Adsense

Monday, February 21, 2011

Lies Repeated Enough Become True

In an article on the Freedom From Religion Foundation’s work to stop prayer being broadcast over loudspeakers at a Tennessee high school’s football games, a parent responds in defense of the practice:

But parent Jim Rogers, whose son Jason is manager of the football team at East Hamilton School, said he believes public Christian prayer falls under his free speech rights.

“Our country was founded on the principle of religious suffrage and the freedom to express that religion. They incorporated God into our money, the oath of office, our legal system, the Pledge of Allegiance. You cannot find one aspect of our secular government that doesn’t make reference to our creator,” he said.
“Founded on.” In deference to Inigo Montoya, “I don’t think that word means what you think it means.”

The founders did not incorporate god in our money. The first appearance of “In God We Trust” is 1861. It got there by the act of Salmon P. Chase, Secretary of the Treasury, founder of nothing.

The national motto was changed from E Pluribus Unum (From many, One) to “In God We Trust” in the mid 1950’s as a part of the “Red Scare” response to “godless Communism” that also injected “Under God” into the Pledge of Allegiance.

So Help Me God is not an official part of the Presidential Oath of Office.

It is one thing to argue from facts, and another to argue from ignorant beliefs that have been foisted on you by people with an agenda.  All you have to do is repeat a lie often enough and it becomes truth, and the incremental precedents set in all of these small cases, build up to a group of brainwashed Christians actively seeking to designate America a Christian Nation.

Alternatively, you could do a little fact checking and find truth of another person's assertions, rather than simply repeating falsehoods that support the position you wish were true.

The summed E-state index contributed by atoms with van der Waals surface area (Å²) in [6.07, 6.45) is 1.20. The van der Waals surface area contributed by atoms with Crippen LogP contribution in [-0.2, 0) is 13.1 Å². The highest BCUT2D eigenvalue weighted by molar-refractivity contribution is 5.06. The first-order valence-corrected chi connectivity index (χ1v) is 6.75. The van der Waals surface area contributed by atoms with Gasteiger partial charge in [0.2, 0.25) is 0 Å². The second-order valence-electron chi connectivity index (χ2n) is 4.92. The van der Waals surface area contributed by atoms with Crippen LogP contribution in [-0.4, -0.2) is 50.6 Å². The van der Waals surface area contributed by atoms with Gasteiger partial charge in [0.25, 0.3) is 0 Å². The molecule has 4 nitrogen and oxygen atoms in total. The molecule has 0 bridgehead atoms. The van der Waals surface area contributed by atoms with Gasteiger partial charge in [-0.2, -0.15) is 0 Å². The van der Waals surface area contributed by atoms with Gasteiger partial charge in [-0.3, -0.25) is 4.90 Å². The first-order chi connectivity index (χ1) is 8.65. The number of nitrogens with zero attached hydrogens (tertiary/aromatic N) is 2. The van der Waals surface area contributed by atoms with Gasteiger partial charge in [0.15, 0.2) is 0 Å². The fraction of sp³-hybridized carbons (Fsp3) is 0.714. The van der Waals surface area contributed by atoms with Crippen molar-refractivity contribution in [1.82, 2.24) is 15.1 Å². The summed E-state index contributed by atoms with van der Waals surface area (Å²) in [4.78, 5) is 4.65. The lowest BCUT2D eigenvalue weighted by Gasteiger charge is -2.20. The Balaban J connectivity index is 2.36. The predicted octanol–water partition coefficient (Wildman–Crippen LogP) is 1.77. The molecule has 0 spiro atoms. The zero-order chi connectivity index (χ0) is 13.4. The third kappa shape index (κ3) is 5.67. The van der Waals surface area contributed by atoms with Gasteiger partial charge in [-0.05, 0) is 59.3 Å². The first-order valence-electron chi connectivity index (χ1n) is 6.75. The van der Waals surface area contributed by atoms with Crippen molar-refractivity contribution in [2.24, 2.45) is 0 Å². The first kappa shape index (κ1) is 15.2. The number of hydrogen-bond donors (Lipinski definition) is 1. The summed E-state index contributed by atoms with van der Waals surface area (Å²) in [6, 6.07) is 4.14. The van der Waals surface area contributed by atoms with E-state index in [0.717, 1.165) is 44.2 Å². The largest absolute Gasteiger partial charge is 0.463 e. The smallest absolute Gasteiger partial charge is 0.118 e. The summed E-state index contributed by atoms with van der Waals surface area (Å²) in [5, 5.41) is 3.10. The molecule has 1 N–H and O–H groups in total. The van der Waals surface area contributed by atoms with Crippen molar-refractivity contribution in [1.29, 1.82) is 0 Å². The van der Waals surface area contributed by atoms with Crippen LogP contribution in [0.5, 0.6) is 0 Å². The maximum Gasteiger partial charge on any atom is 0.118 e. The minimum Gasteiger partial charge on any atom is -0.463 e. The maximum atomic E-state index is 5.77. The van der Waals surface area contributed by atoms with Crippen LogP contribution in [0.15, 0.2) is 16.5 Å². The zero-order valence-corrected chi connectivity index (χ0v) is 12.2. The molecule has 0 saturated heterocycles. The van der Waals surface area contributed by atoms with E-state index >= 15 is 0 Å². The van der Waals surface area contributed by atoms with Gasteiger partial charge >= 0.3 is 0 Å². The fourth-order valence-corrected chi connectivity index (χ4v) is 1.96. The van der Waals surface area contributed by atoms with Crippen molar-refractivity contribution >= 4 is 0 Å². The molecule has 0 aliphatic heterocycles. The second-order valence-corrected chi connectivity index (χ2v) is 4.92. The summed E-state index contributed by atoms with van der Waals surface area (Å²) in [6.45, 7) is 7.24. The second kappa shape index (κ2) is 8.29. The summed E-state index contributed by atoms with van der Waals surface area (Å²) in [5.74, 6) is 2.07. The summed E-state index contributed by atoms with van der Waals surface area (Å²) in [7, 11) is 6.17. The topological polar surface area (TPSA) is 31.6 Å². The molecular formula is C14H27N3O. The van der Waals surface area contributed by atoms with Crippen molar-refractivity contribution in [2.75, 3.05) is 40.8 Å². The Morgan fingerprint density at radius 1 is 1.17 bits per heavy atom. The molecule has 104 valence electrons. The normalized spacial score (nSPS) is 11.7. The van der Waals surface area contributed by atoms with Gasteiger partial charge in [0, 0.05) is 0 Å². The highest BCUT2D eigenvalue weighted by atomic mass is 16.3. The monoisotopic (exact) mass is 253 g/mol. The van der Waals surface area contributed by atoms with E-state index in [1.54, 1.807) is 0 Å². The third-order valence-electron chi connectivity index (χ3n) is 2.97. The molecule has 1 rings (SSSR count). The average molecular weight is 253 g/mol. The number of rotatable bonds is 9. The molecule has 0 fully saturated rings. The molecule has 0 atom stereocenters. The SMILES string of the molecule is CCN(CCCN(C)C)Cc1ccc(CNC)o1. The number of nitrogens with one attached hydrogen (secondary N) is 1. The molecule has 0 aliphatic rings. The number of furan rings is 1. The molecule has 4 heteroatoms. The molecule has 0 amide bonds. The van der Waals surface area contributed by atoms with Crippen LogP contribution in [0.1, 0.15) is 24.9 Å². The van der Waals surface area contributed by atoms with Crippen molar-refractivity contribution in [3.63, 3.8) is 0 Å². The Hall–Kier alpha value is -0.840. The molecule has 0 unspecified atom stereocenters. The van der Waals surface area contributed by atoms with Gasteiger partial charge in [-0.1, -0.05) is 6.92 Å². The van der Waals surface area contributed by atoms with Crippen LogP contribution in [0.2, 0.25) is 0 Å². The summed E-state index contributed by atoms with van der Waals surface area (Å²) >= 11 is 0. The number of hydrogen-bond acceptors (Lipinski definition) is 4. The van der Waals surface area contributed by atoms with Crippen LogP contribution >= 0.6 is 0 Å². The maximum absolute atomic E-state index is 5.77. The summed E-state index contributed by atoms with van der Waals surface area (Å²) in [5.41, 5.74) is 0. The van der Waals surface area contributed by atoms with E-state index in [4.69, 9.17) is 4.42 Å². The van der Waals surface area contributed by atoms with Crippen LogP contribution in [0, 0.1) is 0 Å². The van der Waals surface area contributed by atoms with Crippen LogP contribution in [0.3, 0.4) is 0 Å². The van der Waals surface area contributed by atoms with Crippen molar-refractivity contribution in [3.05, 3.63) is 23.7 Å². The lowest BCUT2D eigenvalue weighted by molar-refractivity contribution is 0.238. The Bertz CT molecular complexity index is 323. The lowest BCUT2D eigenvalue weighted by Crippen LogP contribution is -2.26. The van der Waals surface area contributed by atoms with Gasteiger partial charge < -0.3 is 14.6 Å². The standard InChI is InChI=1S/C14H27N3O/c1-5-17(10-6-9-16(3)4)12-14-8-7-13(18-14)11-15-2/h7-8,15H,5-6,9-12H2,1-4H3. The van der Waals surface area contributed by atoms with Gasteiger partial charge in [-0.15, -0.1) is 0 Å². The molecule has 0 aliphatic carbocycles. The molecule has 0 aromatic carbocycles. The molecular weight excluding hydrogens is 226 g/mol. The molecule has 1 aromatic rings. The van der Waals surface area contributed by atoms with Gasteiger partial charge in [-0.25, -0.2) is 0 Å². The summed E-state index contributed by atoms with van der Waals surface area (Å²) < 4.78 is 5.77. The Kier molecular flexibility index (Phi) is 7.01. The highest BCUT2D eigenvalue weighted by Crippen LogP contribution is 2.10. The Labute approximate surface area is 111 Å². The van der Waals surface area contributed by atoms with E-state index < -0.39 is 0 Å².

Here's what this really is: Another attempt by the fundamental Christians to shove their beliefs in everybody's face, and then when they are asked to stop, claim they are being suppressed. Classic.

When the supreme court rules that “ceremonial deism” or “God inserted to the pledge” is done primarily for secular reasons and has little or no effect on the establishment of religion, I would argue:  Incremental rulings and insertions of God into the secular public square prop up the lunacy and fallacious arguments of people like parent Jim Rogers.

37 comments:

  1. Sure, praying falls under your free speech. But you can't turn around and then claim that other people's free speech isn't allowed. How is forcing prayers onto somebody else free speech in any way, shape or form?

    ReplyDelete
  2. btw, nobody is preventing people at the high school football games from praying. Since it is payed for by the government, the school officials aren't allowed to lead the school in prayer. The students can pray, the audience can pray, even the couches can pray as long as they aren't wasting time or leading the team in prayer.

    ReplyDelete
  3. you made some great points here man, especially about the incorporation of "god" into money and the national motto... too bad that no matter how well you argue your point, people like jimmy rogers will never understand

    ReplyDelete
  4. Didn't know that they added God and such into the currency as well as the Pledge of Allegiance. I'm not from America so I thought it was always there.

    ReplyDelete
  5. That argument is so fucking tired. It honestly takes a 10 minute google search or a tiny little historical perspective to prove that christianity is not what the founders wanted to dominate our government.

    I'm not a rabid anti-religion atheist. I understand some people need religion to fill the vast voids in their education and logic. The line draws when you force me to be a part of it. If I am watching a football game why should I have be uncomfortable and place a target it on myself because I am not praying? Its not church.

    /rage

    ReplyDelete
  6. parent Jim Rogers sounds so stupid

    ReplyDelete
  7. lol @ this country was founded on religious suffrage and freedom to express that religion

    white men who founded this country came here and forced their customs on the natives and told them their customs were too primitive

    what a joke

    ReplyDelete
  8. It really sounds like you're just using wikipedia to discover facts that he HAPPENED to be wrong about. Do you honestly think that many people know the exact date and reason "In God we Trust" became part of our money? No. Tell me, is the prayer really HARMING anyone in any way? If you can prove that, then sure, but otherwise it just seems you're being overly biased. Prayer over an intercom during a game sounds a little weird, I'll be honest, but it CAN'T be utterly detrimental to anything.